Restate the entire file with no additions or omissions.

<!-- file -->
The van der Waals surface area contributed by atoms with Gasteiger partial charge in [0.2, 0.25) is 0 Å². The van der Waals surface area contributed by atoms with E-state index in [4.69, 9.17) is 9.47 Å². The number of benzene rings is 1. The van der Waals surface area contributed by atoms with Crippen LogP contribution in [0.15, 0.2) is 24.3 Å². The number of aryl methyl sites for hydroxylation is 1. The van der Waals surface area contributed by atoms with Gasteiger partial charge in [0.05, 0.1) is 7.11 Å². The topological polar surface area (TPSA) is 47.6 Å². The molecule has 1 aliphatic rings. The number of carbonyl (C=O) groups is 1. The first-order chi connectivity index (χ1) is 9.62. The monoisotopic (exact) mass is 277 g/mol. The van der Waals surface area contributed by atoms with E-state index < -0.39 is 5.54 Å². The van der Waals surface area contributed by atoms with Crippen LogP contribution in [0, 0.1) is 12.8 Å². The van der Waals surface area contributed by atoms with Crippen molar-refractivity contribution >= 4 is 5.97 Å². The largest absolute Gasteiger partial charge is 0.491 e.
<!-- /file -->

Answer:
The van der Waals surface area contributed by atoms with Gasteiger partial charge in [0.2, 0.25) is 0 Å². The van der Waals surface area contributed by atoms with E-state index in [4.69, 9.17) is 9.47 Å². The number of benzene rings is 1. The van der Waals surface area contributed by atoms with Crippen LogP contribution in [0.15, 0.2) is 24.3 Å². The number of aryl methyl sites for hydroxylation is 1. The van der Waals surface area contributed by atoms with Gasteiger partial charge in [0.05, 0.1) is 7.11 Å². The topological polar surface area (TPSA) is 47.6 Å². The molecule has 1 aliphatic rings. The number of carbonyl (C=O) groups is 1. The first-order chi connectivity index (χ1) is 9.62. The monoisotopic (exact) mass is 277 g/mol. The van der Waals surface area contributed by atoms with E-state index < -0.39 is 5.54 Å². The van der Waals surface area contributed by atoms with Crippen LogP contribution in [0, 0.1) is 12.8 Å². The van der Waals surface area contributed by atoms with Crippen molar-refractivity contribution >= 4 is 5.97 Å². The largest absolute Gasteiger partial charge is 0.491 e.